The International Monetary Fund has disclosed that China’s declining growth is set to affect Nigeria’s economic fortune.
IMF noted that because China has forged deep economic ties with countries in sub-Saharan Africa over the past 20 years, its recent declining growth may affect growth in Nigeria by 0.5 percentage points on average.
China is the region’s largest single-country trading partner, as it buys one-fifth of the region’s exports — metals, minerals, and fuel —and provides most of the manufactured goods and machinery imported into the region, the IMF highlighted.
It, however, noted that China’s recovery from the pandemic is now set to ripple across Africa. The Washington-based lender revealed this in a post titled, ‘China’s Slowing Economy Will Hit Sub-Saharan Africa’s Growth.’
It said, “However, China’s recovery from the pandemic has slowed recently due to a property downturn and flagging demand for its manufactured goods as global growth has also slowed.
“This matters for Africa. A one percentage point decline in China’s growth rate could reduce average growth in the region by about 0.25 percentage points within a year, according to the latest Regional Economic Outlook. For oil exporters, such as Angola and Nigeria, the loss could be 0.5 percentage points on average.”
It further stated that the ripple effects of China’s slowing economy extend to sovereign lending to sub-Saharan Africa, which fell below $1bn last year — the lowest level in nearly two decades. It highlighted that the cutback marks a shift away from big-ticket infrastructure financing.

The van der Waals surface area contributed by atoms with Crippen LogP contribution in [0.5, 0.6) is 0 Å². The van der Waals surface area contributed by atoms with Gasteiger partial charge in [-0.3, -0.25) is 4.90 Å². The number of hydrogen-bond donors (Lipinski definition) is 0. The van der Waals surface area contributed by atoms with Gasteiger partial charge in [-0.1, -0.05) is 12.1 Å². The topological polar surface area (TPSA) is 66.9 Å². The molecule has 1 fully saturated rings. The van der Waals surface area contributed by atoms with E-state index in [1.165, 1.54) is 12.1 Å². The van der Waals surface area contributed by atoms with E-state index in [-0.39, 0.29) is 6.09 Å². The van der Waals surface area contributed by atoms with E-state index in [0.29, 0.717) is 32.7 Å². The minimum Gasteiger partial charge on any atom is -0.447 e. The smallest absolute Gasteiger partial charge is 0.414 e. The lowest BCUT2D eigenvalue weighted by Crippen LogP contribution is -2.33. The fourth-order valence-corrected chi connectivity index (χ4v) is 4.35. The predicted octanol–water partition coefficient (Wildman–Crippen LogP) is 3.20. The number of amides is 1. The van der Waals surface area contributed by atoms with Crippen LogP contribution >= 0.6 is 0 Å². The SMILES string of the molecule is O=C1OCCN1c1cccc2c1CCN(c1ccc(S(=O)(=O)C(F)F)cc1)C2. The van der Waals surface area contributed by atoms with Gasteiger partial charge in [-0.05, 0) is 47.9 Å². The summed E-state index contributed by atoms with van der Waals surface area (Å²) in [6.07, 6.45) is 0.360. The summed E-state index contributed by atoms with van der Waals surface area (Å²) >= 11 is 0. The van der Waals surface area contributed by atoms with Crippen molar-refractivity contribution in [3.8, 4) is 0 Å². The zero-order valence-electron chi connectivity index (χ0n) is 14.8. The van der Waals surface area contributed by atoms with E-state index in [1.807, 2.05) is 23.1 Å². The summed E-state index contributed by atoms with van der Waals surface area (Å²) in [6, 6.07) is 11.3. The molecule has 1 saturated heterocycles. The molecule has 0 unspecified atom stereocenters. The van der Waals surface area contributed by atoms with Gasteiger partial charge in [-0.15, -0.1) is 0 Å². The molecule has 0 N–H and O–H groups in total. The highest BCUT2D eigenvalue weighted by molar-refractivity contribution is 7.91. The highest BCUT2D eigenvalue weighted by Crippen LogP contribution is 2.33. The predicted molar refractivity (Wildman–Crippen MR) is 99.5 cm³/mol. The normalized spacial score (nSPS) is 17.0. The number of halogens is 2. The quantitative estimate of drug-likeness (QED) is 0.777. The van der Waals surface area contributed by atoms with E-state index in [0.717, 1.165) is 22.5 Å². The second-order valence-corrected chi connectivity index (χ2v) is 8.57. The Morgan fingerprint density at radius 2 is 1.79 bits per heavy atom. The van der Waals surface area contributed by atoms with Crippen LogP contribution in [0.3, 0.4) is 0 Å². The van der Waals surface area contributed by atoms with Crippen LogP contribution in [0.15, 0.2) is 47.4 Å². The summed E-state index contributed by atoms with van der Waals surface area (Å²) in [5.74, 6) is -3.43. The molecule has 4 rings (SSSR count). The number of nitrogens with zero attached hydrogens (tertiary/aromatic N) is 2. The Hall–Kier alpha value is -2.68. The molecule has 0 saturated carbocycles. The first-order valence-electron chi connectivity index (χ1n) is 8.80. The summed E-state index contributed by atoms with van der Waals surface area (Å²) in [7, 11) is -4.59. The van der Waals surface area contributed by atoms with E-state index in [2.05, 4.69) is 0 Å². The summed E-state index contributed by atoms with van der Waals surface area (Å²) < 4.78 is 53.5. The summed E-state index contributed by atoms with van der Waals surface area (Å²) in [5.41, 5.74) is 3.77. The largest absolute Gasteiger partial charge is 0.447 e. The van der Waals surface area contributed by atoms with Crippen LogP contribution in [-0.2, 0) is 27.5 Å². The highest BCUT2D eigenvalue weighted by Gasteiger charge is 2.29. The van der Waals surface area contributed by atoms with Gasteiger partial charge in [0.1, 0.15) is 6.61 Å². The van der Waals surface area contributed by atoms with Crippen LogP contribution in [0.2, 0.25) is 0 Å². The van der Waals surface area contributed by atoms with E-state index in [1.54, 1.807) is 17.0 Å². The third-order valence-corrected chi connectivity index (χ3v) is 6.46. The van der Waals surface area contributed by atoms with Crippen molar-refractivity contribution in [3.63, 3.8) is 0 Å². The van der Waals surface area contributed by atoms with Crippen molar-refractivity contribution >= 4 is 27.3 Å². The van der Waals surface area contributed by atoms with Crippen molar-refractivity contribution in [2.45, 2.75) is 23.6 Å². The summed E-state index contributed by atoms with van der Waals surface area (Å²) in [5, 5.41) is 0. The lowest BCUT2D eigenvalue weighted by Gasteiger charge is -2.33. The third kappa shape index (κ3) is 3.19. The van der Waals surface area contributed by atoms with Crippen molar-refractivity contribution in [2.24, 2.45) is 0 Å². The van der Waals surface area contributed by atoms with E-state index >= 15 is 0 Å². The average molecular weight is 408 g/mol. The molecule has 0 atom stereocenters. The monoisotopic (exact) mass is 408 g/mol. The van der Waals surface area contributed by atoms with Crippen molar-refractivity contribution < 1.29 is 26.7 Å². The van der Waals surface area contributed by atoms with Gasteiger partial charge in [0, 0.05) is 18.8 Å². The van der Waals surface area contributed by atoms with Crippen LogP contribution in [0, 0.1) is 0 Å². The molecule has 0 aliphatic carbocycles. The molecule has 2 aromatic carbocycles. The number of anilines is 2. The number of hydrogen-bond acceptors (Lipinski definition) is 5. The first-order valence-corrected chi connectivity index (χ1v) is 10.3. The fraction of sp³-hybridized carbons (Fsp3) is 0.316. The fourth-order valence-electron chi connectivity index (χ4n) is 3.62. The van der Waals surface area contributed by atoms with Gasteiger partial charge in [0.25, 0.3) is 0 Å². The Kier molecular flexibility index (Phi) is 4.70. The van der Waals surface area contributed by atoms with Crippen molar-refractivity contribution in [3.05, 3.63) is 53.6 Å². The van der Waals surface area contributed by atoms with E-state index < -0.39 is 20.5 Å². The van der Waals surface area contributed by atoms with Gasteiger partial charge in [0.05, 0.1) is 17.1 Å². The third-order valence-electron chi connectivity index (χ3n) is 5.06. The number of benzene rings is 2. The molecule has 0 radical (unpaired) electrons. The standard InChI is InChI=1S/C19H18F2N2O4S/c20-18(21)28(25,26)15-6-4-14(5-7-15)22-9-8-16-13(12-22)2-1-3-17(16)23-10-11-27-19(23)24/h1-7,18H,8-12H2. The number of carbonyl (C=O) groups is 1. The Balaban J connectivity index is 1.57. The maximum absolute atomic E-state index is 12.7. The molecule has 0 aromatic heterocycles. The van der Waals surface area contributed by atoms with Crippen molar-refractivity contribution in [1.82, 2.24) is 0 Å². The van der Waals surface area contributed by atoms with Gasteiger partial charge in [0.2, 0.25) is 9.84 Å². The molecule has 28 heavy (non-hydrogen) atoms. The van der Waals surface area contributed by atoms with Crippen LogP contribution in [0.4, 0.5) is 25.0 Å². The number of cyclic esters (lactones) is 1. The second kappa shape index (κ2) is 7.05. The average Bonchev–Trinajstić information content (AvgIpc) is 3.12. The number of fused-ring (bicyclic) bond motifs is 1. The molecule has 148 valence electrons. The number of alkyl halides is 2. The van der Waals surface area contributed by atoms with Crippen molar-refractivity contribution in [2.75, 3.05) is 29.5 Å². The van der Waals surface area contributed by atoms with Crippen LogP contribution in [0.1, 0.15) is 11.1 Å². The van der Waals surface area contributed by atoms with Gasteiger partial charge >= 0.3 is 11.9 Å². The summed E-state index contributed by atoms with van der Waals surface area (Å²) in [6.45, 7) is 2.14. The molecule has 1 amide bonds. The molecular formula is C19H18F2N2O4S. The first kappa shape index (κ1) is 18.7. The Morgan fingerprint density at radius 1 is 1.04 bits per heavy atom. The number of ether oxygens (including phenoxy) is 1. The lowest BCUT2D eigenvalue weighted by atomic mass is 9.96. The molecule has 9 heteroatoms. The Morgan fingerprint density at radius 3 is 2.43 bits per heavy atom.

Since China is a major lender to the region, cut banks in loans are expected to be felt in Angola, Cameroon, Kenya, Nigeria, and Zambia, where the country is the largest bilateral official lender.
The IMF noted that the sub-Saharan African countries will need to adapt to China’s growth slowdown and declining economic engagements by building resilience through increased inter-African trade and by rebuilding buffers, including through tax policy reforms and improvements to revenue administration.
It further stated that efforts to diversify African economies are also vital to sustain future growth.
It added, “The strong demand for minerals that support renewable energy development could provide an opportunity for countries to forge new trade relationships and develop more local processing capabilities. Countries can improve their competitiveness by creating a favorable business environment, investing in infrastructure, and deepening domestic financial markets.”
Recently, the Consul General of China in Lagos, Yan Yuging, disclosed that the bilateral trade volume between China and Nigeria in the first three quarters of 2023 stood at $17.25bn.
He said, “China is a significant trade partner for Nigeria. According to Chinese customs data, the bilateral trade volume between China and Nigeria reached $23.9bn in 2022, with China’s exports to Nigeria amounting to $22.3bn and imports from Nigeria totaling $1.6bn.”
Total borrowing from China rose to $4.29bn as of the end of December 2022, data from the Debt Management Office revealed.